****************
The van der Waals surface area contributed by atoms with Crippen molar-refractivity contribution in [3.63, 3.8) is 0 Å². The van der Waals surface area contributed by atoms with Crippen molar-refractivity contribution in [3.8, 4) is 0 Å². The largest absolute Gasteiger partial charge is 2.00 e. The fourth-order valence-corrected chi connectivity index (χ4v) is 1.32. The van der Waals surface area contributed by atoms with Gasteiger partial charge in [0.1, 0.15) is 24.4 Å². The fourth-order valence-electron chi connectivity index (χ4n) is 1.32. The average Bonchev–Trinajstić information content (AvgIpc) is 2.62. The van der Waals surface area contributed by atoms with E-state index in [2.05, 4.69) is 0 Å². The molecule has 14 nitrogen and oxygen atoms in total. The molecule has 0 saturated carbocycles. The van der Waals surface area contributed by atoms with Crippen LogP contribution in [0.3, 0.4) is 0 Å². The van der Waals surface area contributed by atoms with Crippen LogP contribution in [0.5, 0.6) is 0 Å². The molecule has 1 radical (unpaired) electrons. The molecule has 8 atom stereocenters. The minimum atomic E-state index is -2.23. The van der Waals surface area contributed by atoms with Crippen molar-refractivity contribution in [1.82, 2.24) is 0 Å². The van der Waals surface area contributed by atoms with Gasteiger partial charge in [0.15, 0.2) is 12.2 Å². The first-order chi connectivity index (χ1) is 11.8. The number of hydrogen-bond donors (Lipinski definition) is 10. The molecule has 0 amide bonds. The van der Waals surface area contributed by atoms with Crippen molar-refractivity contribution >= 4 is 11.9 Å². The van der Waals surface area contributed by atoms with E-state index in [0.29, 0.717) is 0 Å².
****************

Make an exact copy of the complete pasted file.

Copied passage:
The van der Waals surface area contributed by atoms with Crippen molar-refractivity contribution in [3.63, 3.8) is 0 Å². The van der Waals surface area contributed by atoms with Crippen molar-refractivity contribution in [3.8, 4) is 0 Å². The largest absolute Gasteiger partial charge is 2.00 e. The fourth-order valence-corrected chi connectivity index (χ4v) is 1.32. The van der Waals surface area contributed by atoms with Gasteiger partial charge in [0.1, 0.15) is 24.4 Å². The fourth-order valence-electron chi connectivity index (χ4n) is 1.32. The average Bonchev–Trinajstić information content (AvgIpc) is 2.62. The van der Waals surface area contributed by atoms with E-state index in [2.05, 4.69) is 0 Å². The molecule has 14 nitrogen and oxygen atoms in total. The molecule has 0 saturated carbocycles. The van der Waals surface area contributed by atoms with Crippen LogP contribution in [0.3, 0.4) is 0 Å². The van der Waals surface area contributed by atoms with Crippen LogP contribution in [0.5, 0.6) is 0 Å². The molecule has 1 radical (unpaired) electrons. The molecule has 8 atom stereocenters. The minimum atomic E-state index is -2.23. The van der Waals surface area contributed by atoms with Crippen molar-refractivity contribution in [1.82, 2.24) is 0 Å². The van der Waals surface area contributed by atoms with Gasteiger partial charge in [0.15, 0.2) is 12.2 Å². The first-order chi connectivity index (χ1) is 11.8. The number of hydrogen-bond donors (Lipinski definition) is 10. The molecule has 0 amide bonds. The van der Waals surface area contributed by atoms with Crippen molar-refractivity contribution >= 4 is 11.9 Å². The van der Waals surface area contributed by atoms with E-state index in [0.29, 0.717) is 0 Å².